Contraceptive pill does not increase risk of early death
Women who are taking or have taken the contraceptive pill in their lifetimes are not at an increased risk of death, Scottish researchers say. In fact, the pill may help to prolong life.
According to a study by scientists at the University of Aberdeen, women who have taken the oral contraceptive pill are less likely to die from any disease, including all cancers, than those who have never taken it.
The report, published online in the British Medical Journal, was compiled after 40 years of monitoring the 46,000 women recruited in 1968 to take part in the Royal College of General Practitioners' (RCGP) Oral Contraception Study.
It found that despite a slightly higher rate of death in younger oral contraceptive users, a lower death rate was seen in older women. This protective effect outweighs the smaller risks for younger users.
There were 20 more deaths per 100,000 women aged under 30 and four more deaths per 100,000 in the 30 to 39 age group.
But in women aged over 70, there were 308 fewer deaths per 100,000 and 122 fewer per 100,000 in 60 to 69-year-old. Researchers also found 86 fewer deaths per 100,000 in 50 to 59-year-olds and 14 fewer deaths per 100,000 in females aged 40 to 49.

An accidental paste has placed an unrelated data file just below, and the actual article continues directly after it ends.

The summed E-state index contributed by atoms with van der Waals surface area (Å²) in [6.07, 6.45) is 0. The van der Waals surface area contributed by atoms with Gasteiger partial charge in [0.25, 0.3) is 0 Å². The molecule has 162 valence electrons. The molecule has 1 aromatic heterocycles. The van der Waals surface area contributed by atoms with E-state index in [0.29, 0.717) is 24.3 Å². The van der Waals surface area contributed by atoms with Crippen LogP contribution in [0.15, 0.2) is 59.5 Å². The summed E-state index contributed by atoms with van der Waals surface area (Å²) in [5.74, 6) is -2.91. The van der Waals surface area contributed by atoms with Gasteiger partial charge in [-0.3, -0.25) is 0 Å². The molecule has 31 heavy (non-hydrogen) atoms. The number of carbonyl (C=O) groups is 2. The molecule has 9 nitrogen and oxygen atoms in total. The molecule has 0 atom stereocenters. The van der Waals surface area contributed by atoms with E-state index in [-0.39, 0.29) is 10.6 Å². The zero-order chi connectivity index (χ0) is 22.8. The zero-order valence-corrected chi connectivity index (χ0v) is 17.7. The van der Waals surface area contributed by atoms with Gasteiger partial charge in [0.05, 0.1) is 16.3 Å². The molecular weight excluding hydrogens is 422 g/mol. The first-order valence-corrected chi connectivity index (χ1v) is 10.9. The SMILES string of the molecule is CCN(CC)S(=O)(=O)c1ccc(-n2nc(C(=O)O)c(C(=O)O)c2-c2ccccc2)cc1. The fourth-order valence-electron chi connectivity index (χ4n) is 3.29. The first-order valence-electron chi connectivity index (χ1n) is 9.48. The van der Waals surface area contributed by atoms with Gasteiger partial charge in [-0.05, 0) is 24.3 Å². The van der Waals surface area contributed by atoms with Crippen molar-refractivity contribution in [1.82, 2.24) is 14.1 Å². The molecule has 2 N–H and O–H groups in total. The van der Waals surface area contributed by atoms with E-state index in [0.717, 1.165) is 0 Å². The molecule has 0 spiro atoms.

Initial results of the Oral Contraception Study had indicated that use of the contraceptive pill could increase the overall risk of early death, mainly due to strokes or other related problems among older women or those who smoked.
The results showed a 12 per cent lower death rate from any cause, including serious conditions such as heart disease and cancers including bowel, womb and ovarian, in women who have taken the pill compared to those who haven't.
"Many women, especially those who used the first generation of oral contraceptives many years ago, are likely to be reassured by our results," lead researcher Professor Philip Hannaford from the University of Aberdeen said of the latest analysis.
But he cautioned that the findings may not apply to women taking the pill today, as the ingredients - and therefore the associated risks - may have changed. But it's likely that the benefits will still apply to the current generation of contraceptive pills.